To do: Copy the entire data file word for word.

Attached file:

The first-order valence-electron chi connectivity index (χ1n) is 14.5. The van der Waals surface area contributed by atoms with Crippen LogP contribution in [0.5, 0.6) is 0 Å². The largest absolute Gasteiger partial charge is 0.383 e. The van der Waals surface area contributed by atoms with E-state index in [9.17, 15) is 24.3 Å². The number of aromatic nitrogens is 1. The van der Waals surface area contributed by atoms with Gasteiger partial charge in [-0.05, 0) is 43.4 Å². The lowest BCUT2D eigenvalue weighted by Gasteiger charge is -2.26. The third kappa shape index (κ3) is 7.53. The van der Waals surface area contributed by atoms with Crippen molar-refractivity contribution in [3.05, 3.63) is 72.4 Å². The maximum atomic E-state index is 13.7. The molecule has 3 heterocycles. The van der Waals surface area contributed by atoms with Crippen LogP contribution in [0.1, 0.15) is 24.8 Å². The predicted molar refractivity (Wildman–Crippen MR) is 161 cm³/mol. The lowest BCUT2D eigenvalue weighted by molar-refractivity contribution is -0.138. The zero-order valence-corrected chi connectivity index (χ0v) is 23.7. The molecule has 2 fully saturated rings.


The first-order valence-electron chi connectivity index (χ1n) is 14.5. The van der Waals surface area contributed by atoms with Crippen LogP contribution in [0.5, 0.6) is 0 Å². The largest absolute Gasteiger partial charge is 0.383 e. The van der Waals surface area contributed by atoms with E-state index in [9.17, 15) is 24.3 Å². The number of aromatic nitrogens is 1. The van der Waals surface area contributed by atoms with Gasteiger partial charge in [-0.05, 0) is 43.4 Å². The lowest BCUT2D eigenvalue weighted by Gasteiger charge is -2.26. The third kappa shape index (κ3) is 7.53. The van der Waals surface area contributed by atoms with Crippen molar-refractivity contribution in [3.05, 3.63) is 72.4 Å². The maximum atomic E-state index is 13.7. The molecule has 3 heterocycles. The van der Waals surface area contributed by atoms with Crippen LogP contribution in [0.1, 0.15) is 24.8 Å². The predicted molar refractivity (Wildman–Crippen MR) is 161 cm³/mol. The lowest BCUT2D eigenvalue weighted by molar-refractivity contribution is -0.138. The zero-order valence-corrected chi connectivity index (χ0v) is 23.7. The molecule has 2 fully saturated rings.